Whosoever loves Jesus Christ with true love, let him greatly rejoice when he sees himself treated by the world as Jesus Christ was treated, who was hated, scorned, and persecuted by the world, even to an agonizing death upon a shameful cross. The world is all against Jesus Christ; and therefore, hating Jesus Christ, it hates all his servants. Therefore the Lord encouraged his disciples to suffer in peace all the persecutions of the world, saying to them that, having given up the world, they could not but be hated by the world. Ye are not of the world, therefore the world hateth you.1
And as the lovers of God are hateful to the world, thus the world ought to be hateful to him who loves God. St. Paul said, God forbid that I should glory, except in the cross of our Lord Jesus Christ, by whom the world is crucified unto me.2 The Apostle was an odious thing to the world, as a man condemned and dead upon a cross is odious; and thus, in return, the world was odious to St. Paul: The world is crucified unto me.
Jesus Christ chose to die upon the cross for our sins, for this end, that he might deliver us from this evil world.3 Our Lord, having called us to the love of him, desires that we should become superior to the promises and threats of the world. He desires that we should no longer take account of its censures or its praises. We must pray God to make us utterly forget the world, and to make us rejoice when we see the world reject us. It is not enough, in order to belong wholly to God, that we should abandon the world; we must desire that the world should abandon us, and utterly condemn us. Some people leave the world, but they do not cease to wish to be praised by it, at least for having abandoned it; in such persons the desire of worldly estimation causes the world still to live in them.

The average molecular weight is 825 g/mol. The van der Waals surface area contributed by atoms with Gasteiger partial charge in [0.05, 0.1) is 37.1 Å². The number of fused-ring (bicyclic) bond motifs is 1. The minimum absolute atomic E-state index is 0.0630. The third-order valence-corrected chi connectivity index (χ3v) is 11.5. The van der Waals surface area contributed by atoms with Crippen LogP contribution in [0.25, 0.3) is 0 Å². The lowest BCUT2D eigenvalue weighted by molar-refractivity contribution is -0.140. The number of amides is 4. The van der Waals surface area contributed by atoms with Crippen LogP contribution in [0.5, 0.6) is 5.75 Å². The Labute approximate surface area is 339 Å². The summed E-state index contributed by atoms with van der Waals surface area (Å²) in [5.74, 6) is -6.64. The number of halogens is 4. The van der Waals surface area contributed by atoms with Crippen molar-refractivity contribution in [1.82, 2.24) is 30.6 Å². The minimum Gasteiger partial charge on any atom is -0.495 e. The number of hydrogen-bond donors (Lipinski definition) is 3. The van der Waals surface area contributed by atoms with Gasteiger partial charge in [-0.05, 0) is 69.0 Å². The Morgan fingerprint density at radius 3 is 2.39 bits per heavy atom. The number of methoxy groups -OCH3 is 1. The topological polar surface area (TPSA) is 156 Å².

Thus, then, the world hates the servants of God, and therefore it hates their good examples and holy maxims; and therefore it is necessary that we should hate all the maxims of the world. The wisdom of the flesh is an enemy to God, for it is not subject to the law of God, neither can it be.4 The Apostle says it cannot be, for this reason, that the world has no other object but its own interest or pleasure; and thus it cannot agree with those who seek only to please God.
Yea, O Jesus! who wast crucified, and died for me, Thee alone I desire to please. What is the world, what are riches, what are honours? I desire that Thou, my Redeemer, shouldst be all my treasure; to love Thee is my riches. If Thou wilt have me poor, I desire to be poor; if Thou wilt have me humbled and despised by all, I embrace all, and receive it from Thy hands; Thy will shall ever be my comforter. This is the grace that I seek of Thee, that in every event I may not depart a moment from Thy holy will.
1“De mundo non estis . . . propterea odit vos mundus.” -- John, xv. 19.
2“Mihi absit gloriari, nisi in cruce Domini nostri Jesu Christi, per quem mihi mundus crucifixus est, et ego mundo.” -- Gal. vi. 14.
3“Dedit semetipsum pro peccatis nostris, ut eriperet nos de præsenti sæculo nequam.” -- Gal. i. 4.
4“Sapientia carnis inimica est Deo; legi enim Dei non est subjecta, nec enim potest.” -- Rom. viii. 7.